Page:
• The remarkable feature of historical financial performance is that it required very little shareholder support by first drawing down the cash balance and then acquiring cash through an all paper transaction in 2015 (see yellow highlighted cell), followed by South32 funding, which is accounted for under "Investment."
  • Given the US$24 million acquisition in 2009 by NovaGold and the total spent of US$100.3 million since November 2010 total investments in the projects are probably approximately US$125 million.

The table above illustrates that management hardly called upon its shareholders for funding. It has spent US$100 million and needed to tap shareholders for only US$36 million, most of which occurred in 2018 for US$28.8 million. One of the reasons for this is management being very modest with their own remuneration. In the nine months to 31 August 2018 they spent US$2.9 million on salaries, general and administrative expenses and investor relations. In addition US$0.4 million were spent on professional fees on an annualized basis. Stock-based compensation was more generous at US$1.3 million. One can conclude that money spent is really for advancing projects, slowly in the years before South32's involvement, much more rapidly since.

The following section will look into what past expenditure has achieved for the current shareholders in terms of project value.

4. Valuation of the Arctic Project

4.1 Mineral Resources

The technical information, illustrations and wording in Section 4.1 and Section 4.2 of this report have been drawn from a NI 43-101 compliant technical report in support of the PFS, dated 6 April 2018 by Ausenco Engineering Canada Inc. unless specifically stated otherwise.

The PFS is based on mineral resources amounting to 39.5 million tonnes, which is 45% more than the resources in 2013 (see Table 4.1_1 for the comparison).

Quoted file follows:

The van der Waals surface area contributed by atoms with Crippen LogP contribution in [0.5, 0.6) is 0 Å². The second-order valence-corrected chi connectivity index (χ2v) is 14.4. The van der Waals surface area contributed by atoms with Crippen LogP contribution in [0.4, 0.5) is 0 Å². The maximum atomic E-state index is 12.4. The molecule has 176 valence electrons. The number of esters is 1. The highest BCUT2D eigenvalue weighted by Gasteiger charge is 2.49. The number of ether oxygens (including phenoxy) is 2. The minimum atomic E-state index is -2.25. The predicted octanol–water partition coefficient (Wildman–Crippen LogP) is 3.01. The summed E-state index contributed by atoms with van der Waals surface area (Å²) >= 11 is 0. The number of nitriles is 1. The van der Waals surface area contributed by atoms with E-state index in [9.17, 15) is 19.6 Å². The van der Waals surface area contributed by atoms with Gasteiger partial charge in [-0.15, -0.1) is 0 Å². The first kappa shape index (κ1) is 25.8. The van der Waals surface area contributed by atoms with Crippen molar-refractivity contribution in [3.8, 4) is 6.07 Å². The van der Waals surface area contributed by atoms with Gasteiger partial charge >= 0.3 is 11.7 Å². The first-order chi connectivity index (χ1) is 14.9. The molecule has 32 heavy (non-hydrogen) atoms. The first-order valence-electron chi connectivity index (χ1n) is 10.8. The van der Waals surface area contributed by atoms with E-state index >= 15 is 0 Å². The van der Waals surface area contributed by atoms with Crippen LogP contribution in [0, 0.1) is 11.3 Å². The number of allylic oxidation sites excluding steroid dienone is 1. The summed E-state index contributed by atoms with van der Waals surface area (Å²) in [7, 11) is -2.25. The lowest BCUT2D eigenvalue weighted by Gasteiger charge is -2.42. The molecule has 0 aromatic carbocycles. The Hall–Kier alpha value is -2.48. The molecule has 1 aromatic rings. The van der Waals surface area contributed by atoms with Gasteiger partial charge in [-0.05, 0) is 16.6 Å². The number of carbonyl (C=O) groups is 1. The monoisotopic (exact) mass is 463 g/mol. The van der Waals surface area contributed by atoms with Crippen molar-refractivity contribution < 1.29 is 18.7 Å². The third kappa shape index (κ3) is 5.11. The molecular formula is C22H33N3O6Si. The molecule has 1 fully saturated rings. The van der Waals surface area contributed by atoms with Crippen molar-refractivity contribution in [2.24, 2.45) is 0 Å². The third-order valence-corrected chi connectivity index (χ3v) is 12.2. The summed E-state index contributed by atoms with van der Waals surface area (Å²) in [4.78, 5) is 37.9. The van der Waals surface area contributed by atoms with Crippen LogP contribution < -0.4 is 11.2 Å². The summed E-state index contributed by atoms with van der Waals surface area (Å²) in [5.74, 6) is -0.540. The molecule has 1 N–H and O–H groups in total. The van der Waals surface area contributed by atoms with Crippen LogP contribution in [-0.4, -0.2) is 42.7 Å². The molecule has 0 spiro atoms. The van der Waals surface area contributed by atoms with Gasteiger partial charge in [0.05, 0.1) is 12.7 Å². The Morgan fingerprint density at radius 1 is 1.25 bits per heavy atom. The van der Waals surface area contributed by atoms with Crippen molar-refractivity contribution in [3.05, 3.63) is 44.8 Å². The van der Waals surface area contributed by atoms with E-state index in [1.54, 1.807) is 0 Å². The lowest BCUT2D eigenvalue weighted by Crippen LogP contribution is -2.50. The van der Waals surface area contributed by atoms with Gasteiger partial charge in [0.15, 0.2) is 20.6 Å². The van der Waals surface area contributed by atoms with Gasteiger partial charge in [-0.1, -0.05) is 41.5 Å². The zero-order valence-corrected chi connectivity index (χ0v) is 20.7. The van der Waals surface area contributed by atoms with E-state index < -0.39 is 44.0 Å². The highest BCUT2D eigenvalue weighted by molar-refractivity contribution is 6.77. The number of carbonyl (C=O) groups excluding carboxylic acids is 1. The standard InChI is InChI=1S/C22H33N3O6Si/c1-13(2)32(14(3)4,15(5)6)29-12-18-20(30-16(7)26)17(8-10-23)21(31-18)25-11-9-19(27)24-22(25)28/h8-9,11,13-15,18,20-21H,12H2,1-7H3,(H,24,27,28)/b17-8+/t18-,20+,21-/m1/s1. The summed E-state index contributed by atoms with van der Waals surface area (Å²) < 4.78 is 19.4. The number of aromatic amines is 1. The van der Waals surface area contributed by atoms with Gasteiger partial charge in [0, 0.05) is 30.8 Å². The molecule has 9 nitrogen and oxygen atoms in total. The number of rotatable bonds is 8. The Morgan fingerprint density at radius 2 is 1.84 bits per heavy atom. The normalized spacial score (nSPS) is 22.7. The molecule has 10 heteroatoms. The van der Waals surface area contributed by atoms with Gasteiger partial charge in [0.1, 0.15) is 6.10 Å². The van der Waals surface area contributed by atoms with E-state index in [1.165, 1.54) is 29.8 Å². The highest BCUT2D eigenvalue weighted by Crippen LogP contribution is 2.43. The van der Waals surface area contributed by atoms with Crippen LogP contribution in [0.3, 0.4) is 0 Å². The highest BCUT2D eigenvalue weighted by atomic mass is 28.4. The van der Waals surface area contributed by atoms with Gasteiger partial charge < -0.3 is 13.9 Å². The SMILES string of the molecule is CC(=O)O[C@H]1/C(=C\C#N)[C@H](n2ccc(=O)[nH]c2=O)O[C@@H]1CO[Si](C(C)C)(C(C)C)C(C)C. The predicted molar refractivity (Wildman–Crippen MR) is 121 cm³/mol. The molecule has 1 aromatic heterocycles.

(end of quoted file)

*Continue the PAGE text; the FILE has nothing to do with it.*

The 2017 resource estimate is based on only 17 additional in-fill holes compared to the 135 holes used for the 2013 resources. The large increase in resources can to a minor extent be explained by the lower grade because of a lower cut-off grade resulting more favorable input parameters. According to Trilogy management, the increase in total resources is explained by much wider than previously interpreted widths of the massive sulphide intersected by the infill holes and different geological interpretations that have added previously excluded material.

Figure 4.1_1 contains two cross sections through the copper grade block models, which have been extracted from pages 14-32 and 14-33 of the Ausenco technical report, to illustrate the shape and extent of the Arctic deposit.

4.2 Mineral Reserves

The pit optimization parameters for the reserve pit shell are based on slightly more conservative values than for the resource pit shell as shown in Table 4.2_1.

For the reserves estimation dilution was applied to the undiluted resources in two steps:

  • Planned dilution, including waste that is included in the 5 m x 5 m x 2.5 m smallest mining unit (SMU). The small size SMU assumes mining equipment that can be highly selective in what is broken and loaded.

  • Contact dilution: assumes that the grade of a given SMU block will be diluted "by 20% of tonnage from each of the four adjacent blocks." This does not make much sense as stated because it implies that the particular SMU would have 80% material from adjacent blocks. If an adjacent block is classified as Inferred Mineral Resource, its grade is considered to be zero. If the adjacent block is classified as Indicated, but below cut-off, dilution is taken at the grade of the adjacent block.

Table 4.2_2 gives the mineral reserve statement as declared by Ausenco.

The table shows that Indicated resources have been diluted by between 22% and 25%. The explanation for the reserve tonnage being less than an extra 20%, instead of increased by the dilution rate is due to mine losses incurred.

4.3 Economic Valuation – Arctic Project

4.3.1 Introduction

For this valuation the input parameters as suggested by the PFS have been modelled, also to verify that the taxes have been modelled accurately. Thereafter input parameters have been amended, or flexed to determine their impact on the cash flow.

4.3.2 Metal Prices and Marketing Terms Assumed